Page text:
Though the execution lacks polish and a sense of creating a daringly original perspective, the central themes of director Belinda Chayko’s Lou resolutely come to the fore. This is the story of an 11 year old entangled in trying domestic circumstances in rural New South Wales. Lou (Lily Bell-Tindley), stuck with two younger siblings and a troubled young mother, Rhia (Emily Barclay), who is struggling to make ends meet, seems to be drifting through life, the departure of her father creating a troubling and hurtful absence that remains a bone of contention between the two.
Life is not easy for Rhia; there are wolves on her doorstep in the form of creditors looking to recoup a series of debts. To allow them entry would be the first stage of a more meaningful dissemination – one that strips them of material possessions and becomes, in turn, a painful admission of utter helplessness. Such an outcome is unthinkable to Rhia, whose current boyfriend seems another misguided diversion sought only to distract her from inner demons, including the parental responsibility she clearly struggles with.
The father of Rhia’s ex-partner, Doyle (John Hurt), an aged and infirm old navy man, enters their lives, requiring temporary care before a more permanent home can be found. Doyle, suffering from Alzheimer’s, proves to be a handful; prone to incoherence and fiery outbursts, he requires far more specialised care than the struggling family can provide. The unenviable responsibility of keeping track of him is handed to Lou who Doyle soon mistakes for his long dead wife. The nostalgia of dissolving memories means little to an 11 year old, but she soon begins to understand the significance of humouring his failing mind.
Occasionally Lou falls into cliché, especially when overreaching to strike the most obvious expressive notes. The friction between Lou and Rhia culminates in Lou declaring “I hate you, I hate you, I hate you!” Feeling lifted from any number of films in which teenage conflict and the meaning of parental sacrifice are central to the drama, this moment rings falsely even as it hones the conflict to a sharpened emotional edge. Barclay, so stunning in Suburban Mayhem (2006), feels like a weak link; her portrayal of Rhia’s emotional turmoil is generally less than convincing.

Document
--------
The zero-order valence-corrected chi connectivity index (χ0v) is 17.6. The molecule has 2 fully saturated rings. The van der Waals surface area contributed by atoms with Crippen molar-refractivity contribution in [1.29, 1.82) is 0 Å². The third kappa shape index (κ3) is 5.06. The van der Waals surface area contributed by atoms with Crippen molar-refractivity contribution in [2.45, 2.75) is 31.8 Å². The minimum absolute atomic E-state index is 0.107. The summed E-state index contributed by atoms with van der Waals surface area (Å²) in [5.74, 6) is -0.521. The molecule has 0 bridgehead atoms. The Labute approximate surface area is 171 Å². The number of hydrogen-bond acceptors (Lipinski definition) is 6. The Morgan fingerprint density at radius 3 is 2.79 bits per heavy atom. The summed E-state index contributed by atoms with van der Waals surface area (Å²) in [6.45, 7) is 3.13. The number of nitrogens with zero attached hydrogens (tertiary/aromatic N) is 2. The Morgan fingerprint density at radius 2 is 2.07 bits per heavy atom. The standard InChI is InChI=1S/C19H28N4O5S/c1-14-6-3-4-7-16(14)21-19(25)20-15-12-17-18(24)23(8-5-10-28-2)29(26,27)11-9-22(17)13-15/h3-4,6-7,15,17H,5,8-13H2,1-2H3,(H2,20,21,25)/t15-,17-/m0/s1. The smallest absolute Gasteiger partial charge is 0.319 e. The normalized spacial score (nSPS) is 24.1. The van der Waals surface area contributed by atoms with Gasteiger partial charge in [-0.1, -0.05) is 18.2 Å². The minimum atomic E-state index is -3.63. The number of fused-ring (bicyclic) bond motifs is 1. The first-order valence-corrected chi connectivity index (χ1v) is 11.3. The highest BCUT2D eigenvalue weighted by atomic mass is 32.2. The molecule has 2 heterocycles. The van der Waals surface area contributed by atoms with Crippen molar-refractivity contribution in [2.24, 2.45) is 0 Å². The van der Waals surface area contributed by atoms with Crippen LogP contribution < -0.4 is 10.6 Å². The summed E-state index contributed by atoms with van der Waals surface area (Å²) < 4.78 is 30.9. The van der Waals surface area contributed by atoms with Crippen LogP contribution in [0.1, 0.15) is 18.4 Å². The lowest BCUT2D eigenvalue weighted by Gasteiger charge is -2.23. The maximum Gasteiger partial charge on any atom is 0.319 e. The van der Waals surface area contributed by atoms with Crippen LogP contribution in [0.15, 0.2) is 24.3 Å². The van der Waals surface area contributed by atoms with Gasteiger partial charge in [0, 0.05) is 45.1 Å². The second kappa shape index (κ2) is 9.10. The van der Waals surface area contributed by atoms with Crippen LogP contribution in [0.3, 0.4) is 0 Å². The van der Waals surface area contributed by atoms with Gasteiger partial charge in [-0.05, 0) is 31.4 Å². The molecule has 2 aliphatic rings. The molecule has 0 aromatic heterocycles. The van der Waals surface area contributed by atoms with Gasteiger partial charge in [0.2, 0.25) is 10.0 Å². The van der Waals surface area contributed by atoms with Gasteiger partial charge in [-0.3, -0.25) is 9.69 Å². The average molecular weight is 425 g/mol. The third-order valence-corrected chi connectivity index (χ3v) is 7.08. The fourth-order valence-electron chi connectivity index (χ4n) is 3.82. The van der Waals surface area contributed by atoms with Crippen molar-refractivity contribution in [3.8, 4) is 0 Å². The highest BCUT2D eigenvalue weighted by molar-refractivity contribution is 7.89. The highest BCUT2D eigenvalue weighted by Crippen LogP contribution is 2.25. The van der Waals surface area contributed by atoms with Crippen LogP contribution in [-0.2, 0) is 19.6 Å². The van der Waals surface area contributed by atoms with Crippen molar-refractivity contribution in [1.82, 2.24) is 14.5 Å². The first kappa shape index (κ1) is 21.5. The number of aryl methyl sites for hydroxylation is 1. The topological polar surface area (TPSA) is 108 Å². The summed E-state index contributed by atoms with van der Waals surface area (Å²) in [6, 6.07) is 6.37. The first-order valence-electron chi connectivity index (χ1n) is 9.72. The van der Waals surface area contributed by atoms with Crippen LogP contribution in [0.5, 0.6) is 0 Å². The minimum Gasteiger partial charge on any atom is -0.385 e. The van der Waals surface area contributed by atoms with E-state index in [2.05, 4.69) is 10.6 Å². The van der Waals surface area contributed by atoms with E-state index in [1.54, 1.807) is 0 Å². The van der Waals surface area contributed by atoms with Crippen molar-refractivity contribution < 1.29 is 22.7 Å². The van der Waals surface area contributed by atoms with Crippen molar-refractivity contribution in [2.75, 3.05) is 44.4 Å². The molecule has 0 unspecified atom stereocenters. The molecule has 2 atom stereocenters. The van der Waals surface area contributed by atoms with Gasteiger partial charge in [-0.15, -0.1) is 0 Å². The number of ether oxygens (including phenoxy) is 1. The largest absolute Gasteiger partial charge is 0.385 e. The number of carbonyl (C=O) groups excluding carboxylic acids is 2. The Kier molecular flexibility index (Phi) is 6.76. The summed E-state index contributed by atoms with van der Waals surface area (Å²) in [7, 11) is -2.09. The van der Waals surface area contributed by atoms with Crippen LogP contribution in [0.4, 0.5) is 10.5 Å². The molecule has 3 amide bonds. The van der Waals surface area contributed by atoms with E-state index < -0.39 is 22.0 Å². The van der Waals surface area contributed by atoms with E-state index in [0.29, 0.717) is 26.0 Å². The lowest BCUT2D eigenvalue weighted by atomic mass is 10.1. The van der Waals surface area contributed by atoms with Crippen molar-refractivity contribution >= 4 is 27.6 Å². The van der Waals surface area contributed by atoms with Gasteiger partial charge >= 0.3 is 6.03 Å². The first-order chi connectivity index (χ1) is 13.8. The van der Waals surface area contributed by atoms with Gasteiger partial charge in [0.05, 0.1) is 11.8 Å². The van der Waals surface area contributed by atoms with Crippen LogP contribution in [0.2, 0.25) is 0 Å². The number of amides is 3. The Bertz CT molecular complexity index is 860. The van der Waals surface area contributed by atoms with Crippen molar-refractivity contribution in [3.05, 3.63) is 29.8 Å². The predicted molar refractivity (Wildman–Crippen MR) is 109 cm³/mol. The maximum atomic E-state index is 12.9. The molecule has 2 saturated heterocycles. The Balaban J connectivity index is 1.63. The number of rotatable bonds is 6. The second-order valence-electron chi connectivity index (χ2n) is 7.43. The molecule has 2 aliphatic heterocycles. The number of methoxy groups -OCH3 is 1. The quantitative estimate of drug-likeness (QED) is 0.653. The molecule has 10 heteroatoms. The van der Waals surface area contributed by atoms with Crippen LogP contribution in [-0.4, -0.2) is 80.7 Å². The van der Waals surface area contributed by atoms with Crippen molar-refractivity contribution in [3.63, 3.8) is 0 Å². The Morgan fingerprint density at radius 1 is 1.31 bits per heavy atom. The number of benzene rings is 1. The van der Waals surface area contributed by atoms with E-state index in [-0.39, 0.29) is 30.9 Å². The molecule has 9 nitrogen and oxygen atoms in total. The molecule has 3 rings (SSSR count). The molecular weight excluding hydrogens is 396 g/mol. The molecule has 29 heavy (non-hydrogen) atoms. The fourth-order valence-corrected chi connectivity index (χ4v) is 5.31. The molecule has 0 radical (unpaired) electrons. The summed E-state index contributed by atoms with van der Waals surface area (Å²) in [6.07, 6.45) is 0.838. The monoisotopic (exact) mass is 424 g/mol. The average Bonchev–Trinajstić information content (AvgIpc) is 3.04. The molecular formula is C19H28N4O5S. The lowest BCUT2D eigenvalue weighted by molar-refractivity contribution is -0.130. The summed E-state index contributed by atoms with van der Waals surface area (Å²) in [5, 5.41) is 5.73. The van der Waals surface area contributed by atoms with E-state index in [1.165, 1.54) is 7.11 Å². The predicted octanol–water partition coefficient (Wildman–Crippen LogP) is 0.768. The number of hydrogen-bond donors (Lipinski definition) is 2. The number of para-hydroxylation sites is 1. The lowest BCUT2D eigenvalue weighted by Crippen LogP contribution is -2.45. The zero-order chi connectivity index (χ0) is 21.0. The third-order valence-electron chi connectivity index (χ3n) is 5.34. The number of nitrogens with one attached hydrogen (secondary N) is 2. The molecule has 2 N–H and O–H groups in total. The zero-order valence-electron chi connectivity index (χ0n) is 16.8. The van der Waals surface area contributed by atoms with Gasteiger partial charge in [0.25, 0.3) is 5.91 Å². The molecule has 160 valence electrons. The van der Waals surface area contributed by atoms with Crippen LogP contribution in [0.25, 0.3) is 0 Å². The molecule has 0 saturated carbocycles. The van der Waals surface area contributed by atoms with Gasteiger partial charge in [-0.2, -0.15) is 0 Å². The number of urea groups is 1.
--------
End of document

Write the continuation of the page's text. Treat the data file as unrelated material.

There’s not a great deal for the usually wonderful Hurt to work with here, though he and his director deserve credit for providing Doyle with a hardened edge. He could so easily have been a pathetic, forlorn figure whose every utterance becomes a manipulative device to obtain an expected response. The crotchety Doyle does struggle to win our sympathy but this is more due to lack of a back story of any real depth to help signpost the few experiences his failing memory clings to. Visually, Chayko uses the burning of nearby sugar cane fields as an effective metaphor for the slowly unspooling mind of Doyle who is often seem gazing on in silent consternation. The mild tenderness that develops between Lou and her frail grandfather is welcome but feels mildly contrived; subservient more to the narrative than to any naturalistic necessity.
Lou (2010) – only Chayko’s second feature and first in a decade - is the type of modest, small-scale film destined to be humbled with faint praise. There’s an impression of incompleteness somehow, of sketchy characterisation that would have benefitted greatly from fleshing out these roles. Despite the lack of poignant insights or a cathartic climax this is nevertheless a very decent second effort from Chayko who’s coaxed a fine performance out of Bell-Tindley especially.